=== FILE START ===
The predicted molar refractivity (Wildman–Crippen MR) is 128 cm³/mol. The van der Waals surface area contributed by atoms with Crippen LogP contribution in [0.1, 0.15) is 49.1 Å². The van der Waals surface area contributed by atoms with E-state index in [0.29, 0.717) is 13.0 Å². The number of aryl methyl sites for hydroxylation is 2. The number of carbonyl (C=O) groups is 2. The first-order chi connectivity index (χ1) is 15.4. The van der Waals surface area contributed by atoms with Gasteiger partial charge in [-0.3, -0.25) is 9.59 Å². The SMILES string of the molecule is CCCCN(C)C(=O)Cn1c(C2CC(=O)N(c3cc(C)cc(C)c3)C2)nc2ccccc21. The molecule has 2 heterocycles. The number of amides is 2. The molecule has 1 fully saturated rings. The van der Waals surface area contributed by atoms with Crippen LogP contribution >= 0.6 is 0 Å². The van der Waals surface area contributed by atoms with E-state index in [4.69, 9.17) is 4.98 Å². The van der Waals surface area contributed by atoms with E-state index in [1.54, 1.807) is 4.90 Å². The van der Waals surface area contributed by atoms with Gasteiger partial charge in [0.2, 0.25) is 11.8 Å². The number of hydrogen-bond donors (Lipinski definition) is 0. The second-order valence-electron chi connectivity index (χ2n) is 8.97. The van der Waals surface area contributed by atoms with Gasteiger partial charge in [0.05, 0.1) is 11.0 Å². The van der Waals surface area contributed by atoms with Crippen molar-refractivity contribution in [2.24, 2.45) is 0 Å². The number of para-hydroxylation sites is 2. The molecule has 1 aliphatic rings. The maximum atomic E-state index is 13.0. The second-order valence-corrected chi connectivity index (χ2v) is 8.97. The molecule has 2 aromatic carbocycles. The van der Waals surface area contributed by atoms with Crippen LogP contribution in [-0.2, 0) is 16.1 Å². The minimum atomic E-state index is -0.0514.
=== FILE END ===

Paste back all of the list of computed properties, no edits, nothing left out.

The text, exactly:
The predicted molar refractivity (Wildman–Crippen MR) is 128 cm³/mol. The van der Waals surface area contributed by atoms with Crippen LogP contribution in [0.1, 0.15) is 49.1 Å². The van der Waals surface area contributed by atoms with E-state index in [0.29, 0.717) is 13.0 Å². The number of aryl methyl sites for hydroxylation is 2. The number of carbonyl (C=O) groups is 2. The first-order chi connectivity index (χ1) is 15.4. The van der Waals surface area contributed by atoms with Gasteiger partial charge in [-0.3, -0.25) is 9.59 Å². The SMILES string of the molecule is CCCCN(C)C(=O)Cn1c(C2CC(=O)N(c3cc(C)cc(C)c3)C2)nc2ccccc21. The molecule has 2 heterocycles. The number of amides is 2. The molecule has 1 fully saturated rings. The van der Waals surface area contributed by atoms with Crippen LogP contribution >= 0.6 is 0 Å². The van der Waals surface area contributed by atoms with E-state index in [4.69, 9.17) is 4.98 Å². The van der Waals surface area contributed by atoms with E-state index in [1.54, 1.807) is 4.90 Å². The van der Waals surface area contributed by atoms with Gasteiger partial charge in [0.2, 0.25) is 11.8 Å². The number of hydrogen-bond donors (Lipinski definition) is 0. The second-order valence-electron chi connectivity index (χ2n) is 8.97. The van der Waals surface area contributed by atoms with Gasteiger partial charge in [0.05, 0.1) is 11.0 Å². The van der Waals surface area contributed by atoms with Crippen molar-refractivity contribution in [2.24, 2.45) is 0 Å². The number of para-hydroxylation sites is 2. The molecule has 1 aliphatic rings. The maximum atomic E-state index is 13.0. The second-order valence-corrected chi connectivity index (χ2v) is 8.97. The molecule has 2 aromatic carbocycles. The van der Waals surface area contributed by atoms with Crippen LogP contribution in [-0.2, 0) is 16.1 Å². The minimum atomic E-state index is -0.0514.